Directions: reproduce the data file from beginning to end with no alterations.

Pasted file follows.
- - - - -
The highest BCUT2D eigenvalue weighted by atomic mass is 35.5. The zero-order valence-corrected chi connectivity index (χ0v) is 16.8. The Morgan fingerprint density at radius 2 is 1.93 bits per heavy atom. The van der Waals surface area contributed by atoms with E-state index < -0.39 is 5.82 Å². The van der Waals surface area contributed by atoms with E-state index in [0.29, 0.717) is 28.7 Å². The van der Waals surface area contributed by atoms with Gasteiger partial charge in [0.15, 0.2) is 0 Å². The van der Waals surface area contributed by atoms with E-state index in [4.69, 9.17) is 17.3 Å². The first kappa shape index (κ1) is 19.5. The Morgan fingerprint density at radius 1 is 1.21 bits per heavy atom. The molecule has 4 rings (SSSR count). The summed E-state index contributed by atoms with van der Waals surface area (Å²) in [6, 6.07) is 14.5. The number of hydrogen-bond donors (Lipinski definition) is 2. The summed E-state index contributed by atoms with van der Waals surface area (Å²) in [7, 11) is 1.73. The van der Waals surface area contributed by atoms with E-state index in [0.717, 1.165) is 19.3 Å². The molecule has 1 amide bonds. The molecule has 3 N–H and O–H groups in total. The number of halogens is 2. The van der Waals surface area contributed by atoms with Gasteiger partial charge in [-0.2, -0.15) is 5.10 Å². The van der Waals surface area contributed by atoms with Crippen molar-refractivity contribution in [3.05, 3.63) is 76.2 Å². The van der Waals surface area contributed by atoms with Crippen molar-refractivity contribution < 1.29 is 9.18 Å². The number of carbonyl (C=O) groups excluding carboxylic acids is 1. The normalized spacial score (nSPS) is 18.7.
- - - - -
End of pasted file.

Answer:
The highest BCUT2D eigenvalue weighted by atomic mass is 35.5. The zero-order valence-corrected chi connectivity index (χ0v) is 16.8. The Morgan fingerprint density at radius 2 is 1.93 bits per heavy atom. The van der Waals surface area contributed by atoms with E-state index < -0.39 is 5.82 Å². The van der Waals surface area contributed by atoms with E-state index in [0.29, 0.717) is 28.7 Å². The van der Waals surface area contributed by atoms with Gasteiger partial charge in [0.15, 0.2) is 0 Å². The van der Waals surface area contributed by atoms with E-state index in [4.69, 9.17) is 17.3 Å². The first kappa shape index (κ1) is 19.5. The Morgan fingerprint density at radius 1 is 1.21 bits per heavy atom. The molecule has 4 rings (SSSR count). The summed E-state index contributed by atoms with van der Waals surface area (Å²) in [6, 6.07) is 14.5. The number of hydrogen-bond donors (Lipinski definition) is 2. The summed E-state index contributed by atoms with van der Waals surface area (Å²) in [7, 11) is 1.73. The van der Waals surface area contributed by atoms with E-state index in [0.717, 1.165) is 19.3 Å². The molecule has 1 amide bonds. The molecule has 3 N–H and O–H groups in total. The number of halogens is 2. The van der Waals surface area contributed by atoms with Gasteiger partial charge in [-0.2, -0.15) is 5.10 Å². The van der Waals surface area contributed by atoms with Crippen molar-refractivity contribution in [3.05, 3.63) is 76.2 Å². The van der Waals surface area contributed by atoms with Crippen molar-refractivity contribution < 1.29 is 9.18 Å². The number of carbonyl (C=O) groups excluding carboxylic acids is 1. The normalized spacial score (nSPS) is 18.7.